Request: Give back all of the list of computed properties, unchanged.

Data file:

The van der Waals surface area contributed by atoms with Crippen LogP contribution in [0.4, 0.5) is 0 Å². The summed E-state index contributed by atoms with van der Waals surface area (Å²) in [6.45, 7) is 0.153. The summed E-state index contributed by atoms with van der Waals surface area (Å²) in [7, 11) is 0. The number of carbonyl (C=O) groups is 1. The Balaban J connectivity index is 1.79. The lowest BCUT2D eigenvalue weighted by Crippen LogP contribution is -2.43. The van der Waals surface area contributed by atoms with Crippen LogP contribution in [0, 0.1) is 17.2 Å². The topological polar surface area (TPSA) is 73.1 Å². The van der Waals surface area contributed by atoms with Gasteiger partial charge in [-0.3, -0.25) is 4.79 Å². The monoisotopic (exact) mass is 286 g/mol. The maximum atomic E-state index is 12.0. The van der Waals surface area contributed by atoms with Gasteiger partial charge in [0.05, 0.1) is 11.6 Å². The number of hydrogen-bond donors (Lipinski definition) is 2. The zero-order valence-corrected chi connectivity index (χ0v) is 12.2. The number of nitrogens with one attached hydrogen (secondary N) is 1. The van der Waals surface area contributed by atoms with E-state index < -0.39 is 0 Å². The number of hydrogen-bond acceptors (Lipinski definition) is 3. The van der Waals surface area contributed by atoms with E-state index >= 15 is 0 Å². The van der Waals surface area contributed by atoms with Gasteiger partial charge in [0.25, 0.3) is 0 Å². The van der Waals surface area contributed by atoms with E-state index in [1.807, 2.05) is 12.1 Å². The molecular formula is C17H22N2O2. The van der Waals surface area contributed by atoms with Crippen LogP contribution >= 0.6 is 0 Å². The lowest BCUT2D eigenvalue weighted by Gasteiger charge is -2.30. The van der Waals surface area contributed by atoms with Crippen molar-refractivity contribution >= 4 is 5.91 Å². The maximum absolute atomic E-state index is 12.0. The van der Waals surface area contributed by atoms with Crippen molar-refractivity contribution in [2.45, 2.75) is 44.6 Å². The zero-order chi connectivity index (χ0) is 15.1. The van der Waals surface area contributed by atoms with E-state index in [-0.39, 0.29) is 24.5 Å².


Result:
The van der Waals surface area contributed by atoms with Crippen LogP contribution in [0.4, 0.5) is 0 Å². The summed E-state index contributed by atoms with van der Waals surface area (Å²) in [6.45, 7) is 0.153. The summed E-state index contributed by atoms with van der Waals surface area (Å²) in [7, 11) is 0. The number of carbonyl (C=O) groups is 1. The Balaban J connectivity index is 1.79. The lowest BCUT2D eigenvalue weighted by Crippen LogP contribution is -2.43. The van der Waals surface area contributed by atoms with Crippen LogP contribution in [0, 0.1) is 17.2 Å². The topological polar surface area (TPSA) is 73.1 Å². The van der Waals surface area contributed by atoms with Gasteiger partial charge in [-0.3, -0.25) is 4.79 Å². The monoisotopic (exact) mass is 286 g/mol. The maximum atomic E-state index is 12.0. The van der Waals surface area contributed by atoms with Gasteiger partial charge in [0.05, 0.1) is 11.6 Å². The number of hydrogen-bond donors (Lipinski definition) is 2. The zero-order valence-corrected chi connectivity index (χ0v) is 12.2. The number of nitrogens with one attached hydrogen (secondary N) is 1. The van der Waals surface area contributed by atoms with E-state index < -0.39 is 0 Å². The number of hydrogen-bond acceptors (Lipinski definition) is 3. The van der Waals surface area contributed by atoms with E-state index >= 15 is 0 Å². The van der Waals surface area contributed by atoms with Gasteiger partial charge in [0.25, 0.3) is 0 Å². The van der Waals surface area contributed by atoms with E-state index in [1.807, 2.05) is 12.1 Å². The molecular formula is C17H22N2O2. The van der Waals surface area contributed by atoms with Crippen LogP contribution >= 0.6 is 0 Å². The lowest BCUT2D eigenvalue weighted by Gasteiger charge is -2.30. The van der Waals surface area contributed by atoms with Crippen molar-refractivity contribution >= 4 is 5.91 Å². The maximum absolute atomic E-state index is 12.0. The van der Waals surface area contributed by atoms with Crippen molar-refractivity contribution in [2.45, 2.75) is 44.6 Å². The zero-order chi connectivity index (χ0) is 15.1. The van der Waals surface area contributed by atoms with E-state index in [-0.39, 0.29) is 24.5 Å².